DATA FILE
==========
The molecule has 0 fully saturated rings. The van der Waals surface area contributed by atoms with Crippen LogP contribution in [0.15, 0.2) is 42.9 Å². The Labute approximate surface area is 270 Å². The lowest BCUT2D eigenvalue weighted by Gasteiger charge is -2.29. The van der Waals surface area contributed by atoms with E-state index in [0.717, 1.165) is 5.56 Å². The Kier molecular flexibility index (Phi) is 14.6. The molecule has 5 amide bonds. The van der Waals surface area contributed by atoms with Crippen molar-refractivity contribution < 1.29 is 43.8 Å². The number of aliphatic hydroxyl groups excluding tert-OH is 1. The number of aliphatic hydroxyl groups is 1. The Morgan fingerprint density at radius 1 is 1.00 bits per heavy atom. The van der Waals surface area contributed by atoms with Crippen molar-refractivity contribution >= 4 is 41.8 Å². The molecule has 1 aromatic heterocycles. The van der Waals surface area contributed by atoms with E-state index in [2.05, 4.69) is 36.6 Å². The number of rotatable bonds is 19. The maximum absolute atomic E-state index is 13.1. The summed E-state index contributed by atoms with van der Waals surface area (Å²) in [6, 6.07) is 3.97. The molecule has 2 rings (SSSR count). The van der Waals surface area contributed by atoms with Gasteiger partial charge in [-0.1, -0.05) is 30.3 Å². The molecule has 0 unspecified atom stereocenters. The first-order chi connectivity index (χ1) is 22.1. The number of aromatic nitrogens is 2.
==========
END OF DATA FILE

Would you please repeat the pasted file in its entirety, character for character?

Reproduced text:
The molecule has 0 fully saturated rings. The van der Waals surface area contributed by atoms with Crippen LogP contribution in [0.15, 0.2) is 42.9 Å². The Labute approximate surface area is 270 Å². The lowest BCUT2D eigenvalue weighted by Gasteiger charge is -2.29. The van der Waals surface area contributed by atoms with E-state index in [0.717, 1.165) is 5.56 Å². The Kier molecular flexibility index (Phi) is 14.6. The molecule has 5 amide bonds. The van der Waals surface area contributed by atoms with Crippen molar-refractivity contribution < 1.29 is 43.8 Å². The number of aliphatic hydroxyl groups excluding tert-OH is 1. The number of aliphatic hydroxyl groups is 1. The Morgan fingerprint density at radius 1 is 1.00 bits per heavy atom. The van der Waals surface area contributed by atoms with Crippen molar-refractivity contribution >= 4 is 41.8 Å². The molecule has 1 aromatic heterocycles. The van der Waals surface area contributed by atoms with E-state index in [2.05, 4.69) is 36.6 Å². The number of rotatable bonds is 19. The maximum absolute atomic E-state index is 13.1. The summed E-state index contributed by atoms with van der Waals surface area (Å²) in [6, 6.07) is 3.97. The molecule has 2 rings (SSSR count). The van der Waals surface area contributed by atoms with Gasteiger partial charge in [-0.1, -0.05) is 30.3 Å². The molecule has 0 unspecified atom stereocenters. The first-order chi connectivity index (χ1) is 22.1. The number of aromatic nitrogens is 2.